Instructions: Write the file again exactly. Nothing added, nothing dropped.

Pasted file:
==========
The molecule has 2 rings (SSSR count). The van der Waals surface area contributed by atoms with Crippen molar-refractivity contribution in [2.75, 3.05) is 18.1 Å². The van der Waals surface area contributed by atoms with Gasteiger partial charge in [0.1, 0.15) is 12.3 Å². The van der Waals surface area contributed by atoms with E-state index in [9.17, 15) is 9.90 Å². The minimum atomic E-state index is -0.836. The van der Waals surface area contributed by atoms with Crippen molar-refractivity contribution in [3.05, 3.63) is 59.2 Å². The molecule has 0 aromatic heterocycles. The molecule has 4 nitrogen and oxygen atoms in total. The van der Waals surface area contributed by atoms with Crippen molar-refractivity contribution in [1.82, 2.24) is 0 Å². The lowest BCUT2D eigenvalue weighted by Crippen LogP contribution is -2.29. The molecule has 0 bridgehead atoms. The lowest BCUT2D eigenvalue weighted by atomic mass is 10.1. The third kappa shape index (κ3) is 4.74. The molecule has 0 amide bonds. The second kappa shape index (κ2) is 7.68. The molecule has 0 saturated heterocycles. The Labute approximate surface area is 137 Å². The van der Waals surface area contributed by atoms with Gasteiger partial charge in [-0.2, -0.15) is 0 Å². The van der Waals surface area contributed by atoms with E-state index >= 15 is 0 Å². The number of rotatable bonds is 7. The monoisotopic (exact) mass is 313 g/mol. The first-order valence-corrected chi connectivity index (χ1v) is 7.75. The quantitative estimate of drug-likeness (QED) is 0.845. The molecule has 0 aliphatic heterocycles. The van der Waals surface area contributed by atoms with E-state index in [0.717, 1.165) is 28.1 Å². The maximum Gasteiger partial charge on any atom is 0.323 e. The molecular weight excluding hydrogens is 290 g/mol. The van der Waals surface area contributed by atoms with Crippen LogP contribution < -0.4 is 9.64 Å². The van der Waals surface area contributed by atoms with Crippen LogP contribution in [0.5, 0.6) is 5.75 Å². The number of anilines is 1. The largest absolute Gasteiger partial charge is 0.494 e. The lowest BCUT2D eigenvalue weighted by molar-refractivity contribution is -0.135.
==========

The molecule has 2 rings (SSSR count). The van der Waals surface area contributed by atoms with Crippen molar-refractivity contribution in [2.75, 3.05) is 18.1 Å². The van der Waals surface area contributed by atoms with Gasteiger partial charge in [0.1, 0.15) is 12.3 Å². The van der Waals surface area contributed by atoms with E-state index in [9.17, 15) is 9.90 Å². The minimum atomic E-state index is -0.836. The van der Waals surface area contributed by atoms with Crippen molar-refractivity contribution in [3.05, 3.63) is 59.2 Å². The molecule has 0 aromatic heterocycles. The molecule has 4 nitrogen and oxygen atoms in total. The van der Waals surface area contributed by atoms with Crippen molar-refractivity contribution in [1.82, 2.24) is 0 Å². The lowest BCUT2D eigenvalue weighted by Crippen LogP contribution is -2.29. The molecule has 0 bridgehead atoms. The lowest BCUT2D eigenvalue weighted by atomic mass is 10.1. The third kappa shape index (κ3) is 4.74. The molecule has 0 amide bonds. The second kappa shape index (κ2) is 7.68. The molecule has 0 saturated heterocycles. The Labute approximate surface area is 137 Å². The van der Waals surface area contributed by atoms with Gasteiger partial charge in [-0.2, -0.15) is 0 Å². The van der Waals surface area contributed by atoms with E-state index >= 15 is 0 Å². The number of rotatable bonds is 7. The monoisotopic (exact) mass is 313 g/mol. The first-order valence-corrected chi connectivity index (χ1v) is 7.75. The quantitative estimate of drug-likeness (QED) is 0.845. The molecule has 0 aliphatic heterocycles. The van der Waals surface area contributed by atoms with E-state index in [0.717, 1.165) is 28.1 Å². The maximum Gasteiger partial charge on any atom is 0.323 e. The molecular weight excluding hydrogens is 290 g/mol. The van der Waals surface area contributed by atoms with Crippen LogP contribution < -0.4 is 9.64 Å². The van der Waals surface area contributed by atoms with Crippen LogP contribution in [0.5, 0.6) is 5.75 Å². The number of anilines is 1. The largest absolute Gasteiger partial charge is 0.494 e. The lowest BCUT2D eigenvalue weighted by molar-refractivity contribution is -0.135.